http://www.cisco.com/cgi-bin/order/order_root.pl

Registered Cisco.com users can order the Documentation CD-ROM through the online Subscription Store:

http://www.cisco.com/go/subscription

Nonregistered Cisco.com users can order documentation through a local account representative by calling Cisco corporate headquarters (California, USA) at 408 526-7208 or, in North America, by calling 800 553-NETS(6387).

Documentation Feedback

If you are reading Cisco product documentation on the World Wide Web, you can submit technical comments electronically. Click Feedback in the toolbar and select Documentation. After you complete the form, click Submit to send it to Cisco.

You can e-mail your comments to bug-doc@cisco.com.

To submit your comments by mail, use the response card behind the front cover of your document, or write to the following address:

Attn Document Resource Connection
Cisco Systems, Inc.
170 West Tasman Drive
San Jose, CA 95134-9883

We appreciate your comments.

Obtaining Technical Assistance

Cisco provides Cisco.com as a starting point for all technical assistance. Customers and partners can obtain documentation, troubleshooting tips, and sample configurations from online tools. For Cisco.com registered users, additional troubleshooting tools are available from the TAC website.

Cisco.com

Cisco.com is the foundation of a suite of interactive, networked services that provides immediate, open access to Cisco information and resources at anytime, from anywhere in the world. This highly integrated Internet application is a powerful, easy-to-use tool for doing business with Cisco.

Cisco.com provides a broad range of features and services to help customers and partners streamline business processes and improve productivity. Through Cisco.com, you can find information about Cisco and our networking solutions, services, and programs. In addition, you can resolve technical issues with online technical support, download and test software packages, and order Cisco learning materials and merchandise. Valuable online skill assessment, training, and certification programs are also available.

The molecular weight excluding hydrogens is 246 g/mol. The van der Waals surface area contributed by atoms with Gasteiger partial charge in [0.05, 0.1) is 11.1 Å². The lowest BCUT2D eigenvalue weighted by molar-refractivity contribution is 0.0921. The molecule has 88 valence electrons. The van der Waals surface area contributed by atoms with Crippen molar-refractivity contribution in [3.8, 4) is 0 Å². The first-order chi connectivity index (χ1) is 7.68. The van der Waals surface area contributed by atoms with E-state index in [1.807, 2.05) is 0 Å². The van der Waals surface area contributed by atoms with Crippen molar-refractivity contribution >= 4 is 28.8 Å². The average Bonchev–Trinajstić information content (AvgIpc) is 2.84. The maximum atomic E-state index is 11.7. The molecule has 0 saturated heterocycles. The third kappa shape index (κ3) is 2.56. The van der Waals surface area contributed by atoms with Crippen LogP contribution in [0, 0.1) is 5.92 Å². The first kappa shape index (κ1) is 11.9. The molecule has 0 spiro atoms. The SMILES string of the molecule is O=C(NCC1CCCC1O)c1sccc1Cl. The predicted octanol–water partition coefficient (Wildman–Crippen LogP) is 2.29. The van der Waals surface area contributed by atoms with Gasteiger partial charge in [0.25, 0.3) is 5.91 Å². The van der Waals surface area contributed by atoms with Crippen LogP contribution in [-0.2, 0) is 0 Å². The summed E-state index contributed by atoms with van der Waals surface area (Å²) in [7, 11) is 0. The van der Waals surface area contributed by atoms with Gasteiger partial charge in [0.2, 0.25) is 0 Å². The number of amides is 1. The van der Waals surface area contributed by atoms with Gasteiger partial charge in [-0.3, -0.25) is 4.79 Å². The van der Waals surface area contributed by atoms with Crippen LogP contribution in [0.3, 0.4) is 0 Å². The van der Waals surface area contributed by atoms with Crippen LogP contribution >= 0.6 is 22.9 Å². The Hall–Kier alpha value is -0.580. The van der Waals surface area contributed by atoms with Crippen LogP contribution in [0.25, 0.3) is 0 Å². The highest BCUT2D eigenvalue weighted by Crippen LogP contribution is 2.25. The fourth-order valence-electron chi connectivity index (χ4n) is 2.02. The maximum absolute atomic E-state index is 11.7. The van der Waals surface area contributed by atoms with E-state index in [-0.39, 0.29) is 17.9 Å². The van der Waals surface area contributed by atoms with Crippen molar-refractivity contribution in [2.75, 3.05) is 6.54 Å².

Customers and partners can self-register on Cisco.com to obtain additional personalized information and services. Registered users can order products, check on the status of an order, access technical support, and view benefits specific to their relationships with Cisco.

To access Cisco.com, go to the following website:

http://www.cisco.com

Technical Assistance Center

The Cisco TAC website is available to all customers who need technical assistance with a Cisco product or technology that is under warranty or covered by a maintenance contract.

Contacting TAC by Using the Cisco TAC Website

If you have a priority level 3 (P3) or priority level 4 (P4) problem, contact TAC by going to the TAC website:

http://www.cisco.com/tac

P3 and P4 level problems are defined as follows:

P3—Your network performance is degraded. Network functionality is noticeably impaired, but most business operations continue.

P4—You need information or assistance on Cisco product capabilities, product installation, or basic product configuration.

In each of the above cases, use the Cisco TAC website to quickly find answers to your questions.

To register for Cisco.com, go to the following website:

http://www.cisco.com/register/

If you cannot resolve your technical issue by using the TAC online resources, Cisco.com registered users can open a case online by using the TAC Case Open tool at the following website:

http://www.cisco.com/tac/caseopen

Contacting TAC by Telephone

If you have a priority level 1 (P1) or priority level 2 (P2) problem, contact TAC by telephone and immediately open a case. To obtain a directory of toll-free numbers for your country, go to the following website:

http://www.cisco.com/warp/public/687/Directory/DirTAC.shtml

P1 and P2 level problems are defined as follows:

P1—Your production network is down, causing a critical impact to business operations if service is not restored quickly. No workaround is available.

P2—Your production network is severely degraded, affecting significant aspects of your business operations. No workaround is available.